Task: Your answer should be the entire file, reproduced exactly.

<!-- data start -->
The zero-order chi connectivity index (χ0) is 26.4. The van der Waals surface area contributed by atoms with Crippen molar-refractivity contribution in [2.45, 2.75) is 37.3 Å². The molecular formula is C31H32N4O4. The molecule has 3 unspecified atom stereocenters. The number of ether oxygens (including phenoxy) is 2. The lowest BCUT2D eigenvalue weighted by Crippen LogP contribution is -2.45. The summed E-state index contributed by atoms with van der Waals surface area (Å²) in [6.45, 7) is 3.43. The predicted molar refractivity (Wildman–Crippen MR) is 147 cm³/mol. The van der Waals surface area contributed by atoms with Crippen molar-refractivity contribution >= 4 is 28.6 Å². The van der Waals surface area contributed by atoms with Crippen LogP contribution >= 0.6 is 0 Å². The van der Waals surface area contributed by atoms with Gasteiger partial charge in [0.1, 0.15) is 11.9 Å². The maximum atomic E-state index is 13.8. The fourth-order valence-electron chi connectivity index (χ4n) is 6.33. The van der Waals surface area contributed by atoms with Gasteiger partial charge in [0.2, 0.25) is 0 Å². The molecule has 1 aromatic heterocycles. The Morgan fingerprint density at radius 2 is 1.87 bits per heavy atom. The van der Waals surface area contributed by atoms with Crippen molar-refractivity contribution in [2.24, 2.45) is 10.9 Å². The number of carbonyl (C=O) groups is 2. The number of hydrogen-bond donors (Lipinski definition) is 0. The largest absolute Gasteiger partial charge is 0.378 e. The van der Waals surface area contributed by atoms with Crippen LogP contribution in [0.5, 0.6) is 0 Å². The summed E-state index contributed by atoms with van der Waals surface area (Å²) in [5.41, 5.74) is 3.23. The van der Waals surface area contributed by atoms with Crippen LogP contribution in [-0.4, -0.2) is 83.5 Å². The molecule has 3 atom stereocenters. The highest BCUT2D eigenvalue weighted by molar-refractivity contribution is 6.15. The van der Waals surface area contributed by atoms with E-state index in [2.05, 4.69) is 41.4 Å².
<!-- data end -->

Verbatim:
The zero-order chi connectivity index (χ0) is 26.4. The van der Waals surface area contributed by atoms with Crippen molar-refractivity contribution in [2.45, 2.75) is 37.3 Å². The molecular formula is C31H32N4O4. The molecule has 3 unspecified atom stereocenters. The number of ether oxygens (including phenoxy) is 2. The lowest BCUT2D eigenvalue weighted by Crippen LogP contribution is -2.45. The summed E-state index contributed by atoms with van der Waals surface area (Å²) in [6.45, 7) is 3.43. The predicted molar refractivity (Wildman–Crippen MR) is 147 cm³/mol. The van der Waals surface area contributed by atoms with Crippen molar-refractivity contribution >= 4 is 28.6 Å². The van der Waals surface area contributed by atoms with Crippen LogP contribution >= 0.6 is 0 Å². The van der Waals surface area contributed by atoms with Gasteiger partial charge in [0.1, 0.15) is 11.9 Å². The maximum atomic E-state index is 13.8. The fourth-order valence-electron chi connectivity index (χ4n) is 6.33. The van der Waals surface area contributed by atoms with Gasteiger partial charge in [0.2, 0.25) is 0 Å². The molecule has 1 aromatic heterocycles. The Morgan fingerprint density at radius 2 is 1.87 bits per heavy atom. The van der Waals surface area contributed by atoms with Crippen molar-refractivity contribution in [2.24, 2.45) is 10.9 Å². The number of carbonyl (C=O) groups is 2. The number of hydrogen-bond donors (Lipinski definition) is 0. The largest absolute Gasteiger partial charge is 0.378 e. The van der Waals surface area contributed by atoms with Crippen LogP contribution in [0.5, 0.6) is 0 Å². The summed E-state index contributed by atoms with van der Waals surface area (Å²) in [5.41, 5.74) is 3.23. The van der Waals surface area contributed by atoms with Crippen LogP contribution in [-0.4, -0.2) is 83.5 Å². The molecule has 3 atom stereocenters. The highest BCUT2D eigenvalue weighted by molar-refractivity contribution is 6.15. The van der Waals surface area contributed by atoms with E-state index in [2.05, 4.69) is 41.4 Å².